Assessment of the Generally Valid as Predictable Progression/Recurrence Marker by Using Increased Signal Intensity Fluid-Attenuated Inversion Recovery (FLAIR) Within the Postoperative Resection Cavity of Gliomas

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Wiboon Suriyajakryuththana
Theeraphol Panyaping
Sirinut Wattanapaiboonsuk
Peerapong Lueangapapong

Abstract

Background: Monitoring progression/recurrence brain glioma after surgery is the most important for therapeutic planning.


Objective: To verify that an increased signal intensity (SI) in resection cavity of brain glioma by fluid-attenuated inversion recovery (FLAIR) can be predictor of tumor progression/recurrence.


Methods: A retrospective cross-sectional study in patients who underwent surgery at Ramathibodi Hospital with pathological proven brain gliomas (grade II, III, and IV) from January 1, 2010, to July 31, 2016, was performed. Postoperative magnetic resonance imaging (MRI) after 3 months was analyzed and measured for SI in surgical cavity, compared with SI of cerebrospinal fluid (CSF) in the contralateral frontal horn.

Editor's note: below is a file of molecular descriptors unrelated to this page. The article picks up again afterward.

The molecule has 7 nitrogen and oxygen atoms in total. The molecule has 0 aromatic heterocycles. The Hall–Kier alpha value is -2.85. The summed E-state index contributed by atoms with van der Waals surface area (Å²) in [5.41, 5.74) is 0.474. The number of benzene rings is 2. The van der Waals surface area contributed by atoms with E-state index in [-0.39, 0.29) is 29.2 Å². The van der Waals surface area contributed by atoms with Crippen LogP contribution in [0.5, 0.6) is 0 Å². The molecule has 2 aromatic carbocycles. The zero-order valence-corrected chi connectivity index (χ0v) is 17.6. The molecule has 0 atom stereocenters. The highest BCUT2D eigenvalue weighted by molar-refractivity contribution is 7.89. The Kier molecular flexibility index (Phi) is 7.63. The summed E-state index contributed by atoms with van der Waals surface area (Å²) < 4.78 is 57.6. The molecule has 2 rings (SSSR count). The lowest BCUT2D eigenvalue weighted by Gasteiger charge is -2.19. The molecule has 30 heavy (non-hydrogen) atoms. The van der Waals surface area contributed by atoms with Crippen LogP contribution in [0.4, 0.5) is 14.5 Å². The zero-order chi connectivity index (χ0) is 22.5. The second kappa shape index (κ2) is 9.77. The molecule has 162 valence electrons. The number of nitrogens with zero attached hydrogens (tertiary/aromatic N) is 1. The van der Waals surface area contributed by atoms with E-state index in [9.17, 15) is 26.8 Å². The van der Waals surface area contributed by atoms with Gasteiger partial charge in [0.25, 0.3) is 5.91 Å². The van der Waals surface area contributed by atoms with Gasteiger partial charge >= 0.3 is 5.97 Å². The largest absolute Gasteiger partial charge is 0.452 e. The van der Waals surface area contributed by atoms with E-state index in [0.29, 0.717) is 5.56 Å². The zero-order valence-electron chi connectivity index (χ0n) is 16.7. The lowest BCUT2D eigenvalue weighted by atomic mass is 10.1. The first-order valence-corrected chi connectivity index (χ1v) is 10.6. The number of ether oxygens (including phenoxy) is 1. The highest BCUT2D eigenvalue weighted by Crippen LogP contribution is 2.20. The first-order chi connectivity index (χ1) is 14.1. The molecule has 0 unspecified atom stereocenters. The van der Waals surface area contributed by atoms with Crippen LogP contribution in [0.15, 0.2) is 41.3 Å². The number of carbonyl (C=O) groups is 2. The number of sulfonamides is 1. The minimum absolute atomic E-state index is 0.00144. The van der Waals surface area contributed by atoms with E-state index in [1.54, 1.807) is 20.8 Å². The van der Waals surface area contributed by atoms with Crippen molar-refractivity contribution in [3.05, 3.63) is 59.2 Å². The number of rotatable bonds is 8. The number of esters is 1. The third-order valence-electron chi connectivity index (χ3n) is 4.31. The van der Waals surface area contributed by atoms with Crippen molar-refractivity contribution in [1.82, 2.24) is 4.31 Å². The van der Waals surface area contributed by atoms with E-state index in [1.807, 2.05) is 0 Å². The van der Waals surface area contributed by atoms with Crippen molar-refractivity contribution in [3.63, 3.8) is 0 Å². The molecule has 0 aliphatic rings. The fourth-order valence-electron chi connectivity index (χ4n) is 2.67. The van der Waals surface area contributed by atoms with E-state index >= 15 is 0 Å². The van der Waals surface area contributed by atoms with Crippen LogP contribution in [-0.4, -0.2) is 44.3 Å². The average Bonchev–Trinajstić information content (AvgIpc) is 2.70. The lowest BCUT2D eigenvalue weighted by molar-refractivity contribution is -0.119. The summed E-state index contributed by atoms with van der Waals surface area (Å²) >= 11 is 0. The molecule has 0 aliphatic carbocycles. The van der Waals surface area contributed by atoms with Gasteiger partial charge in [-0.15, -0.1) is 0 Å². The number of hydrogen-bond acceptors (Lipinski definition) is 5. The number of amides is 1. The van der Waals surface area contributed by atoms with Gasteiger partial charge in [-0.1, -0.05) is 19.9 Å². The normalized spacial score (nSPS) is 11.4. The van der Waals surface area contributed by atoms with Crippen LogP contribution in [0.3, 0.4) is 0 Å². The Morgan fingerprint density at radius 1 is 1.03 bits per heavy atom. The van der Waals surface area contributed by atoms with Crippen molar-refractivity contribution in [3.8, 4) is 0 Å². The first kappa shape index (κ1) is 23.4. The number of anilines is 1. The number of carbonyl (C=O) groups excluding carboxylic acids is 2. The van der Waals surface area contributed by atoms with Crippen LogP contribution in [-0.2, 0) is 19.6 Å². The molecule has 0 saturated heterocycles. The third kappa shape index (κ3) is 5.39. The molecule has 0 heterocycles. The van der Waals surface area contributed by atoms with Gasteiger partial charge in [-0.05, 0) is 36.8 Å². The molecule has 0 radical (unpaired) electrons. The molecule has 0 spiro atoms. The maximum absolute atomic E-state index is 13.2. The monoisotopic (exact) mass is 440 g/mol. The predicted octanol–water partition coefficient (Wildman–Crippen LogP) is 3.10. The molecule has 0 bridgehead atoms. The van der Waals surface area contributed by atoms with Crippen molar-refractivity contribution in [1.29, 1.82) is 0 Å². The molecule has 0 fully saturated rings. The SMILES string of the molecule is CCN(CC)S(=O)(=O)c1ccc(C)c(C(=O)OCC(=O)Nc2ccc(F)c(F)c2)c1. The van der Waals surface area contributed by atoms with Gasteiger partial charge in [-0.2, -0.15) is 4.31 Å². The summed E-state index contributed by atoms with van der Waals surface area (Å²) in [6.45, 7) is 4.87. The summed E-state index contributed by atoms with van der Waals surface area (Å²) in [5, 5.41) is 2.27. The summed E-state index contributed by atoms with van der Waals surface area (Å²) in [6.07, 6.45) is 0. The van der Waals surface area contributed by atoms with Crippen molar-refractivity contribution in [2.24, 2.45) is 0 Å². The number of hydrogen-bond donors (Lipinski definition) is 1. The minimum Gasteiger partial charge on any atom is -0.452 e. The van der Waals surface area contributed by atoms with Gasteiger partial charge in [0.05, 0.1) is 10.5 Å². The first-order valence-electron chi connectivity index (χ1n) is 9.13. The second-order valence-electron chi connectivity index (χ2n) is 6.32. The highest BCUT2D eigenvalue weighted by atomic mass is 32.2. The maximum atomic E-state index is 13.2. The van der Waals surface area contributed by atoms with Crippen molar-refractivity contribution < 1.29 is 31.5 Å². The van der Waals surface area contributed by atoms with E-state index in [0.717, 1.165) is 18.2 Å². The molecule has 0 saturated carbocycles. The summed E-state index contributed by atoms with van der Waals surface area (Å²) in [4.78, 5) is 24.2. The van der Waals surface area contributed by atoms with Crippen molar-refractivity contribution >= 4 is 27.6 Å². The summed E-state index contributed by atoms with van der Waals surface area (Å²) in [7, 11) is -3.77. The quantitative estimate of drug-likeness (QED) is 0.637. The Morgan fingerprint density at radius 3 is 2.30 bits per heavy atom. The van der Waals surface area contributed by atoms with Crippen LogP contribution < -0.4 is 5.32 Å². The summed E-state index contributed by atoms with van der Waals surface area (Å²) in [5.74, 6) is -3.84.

Results: Sixteen men and sixteen women with mean age 41.25 years were included. Thirty-one cases had partial resection and one case complete resection. The pathological diagnosis were 20 cases of high-grade gliomas and 12 cases of low-grade gliomas. Chemotherapy and radiotherapy were given in 16 cases. An increased SI in the surgical cavity by FLAIR had sensitivity of 77.3% and specificity of 50%.


Conclusions: Fair specificity and sensitivity of increased FLAIR SI for detection of tumor progression/recurrence was found. However, FLAIR is usually performed in standard MRI with no additional time or radiation hazard.


 


 

Article Details

How to Cite
Suriyajakryuththana, W., Panyaping, T., Wattanapaiboonsuk, S., & Lueangapapong, P. (2018). Assessment of the Generally Valid as Predictable Progression/Recurrence Marker by Using Increased Signal Intensity Fluid-Attenuated Inversion Recovery (FLAIR) Within the Postoperative Resection Cavity of Gliomas. Ramathibodi Medical Journal, 41(3), 30-41. https://doi.org/10.14456/rmj.2018.28
Section
Original Articles

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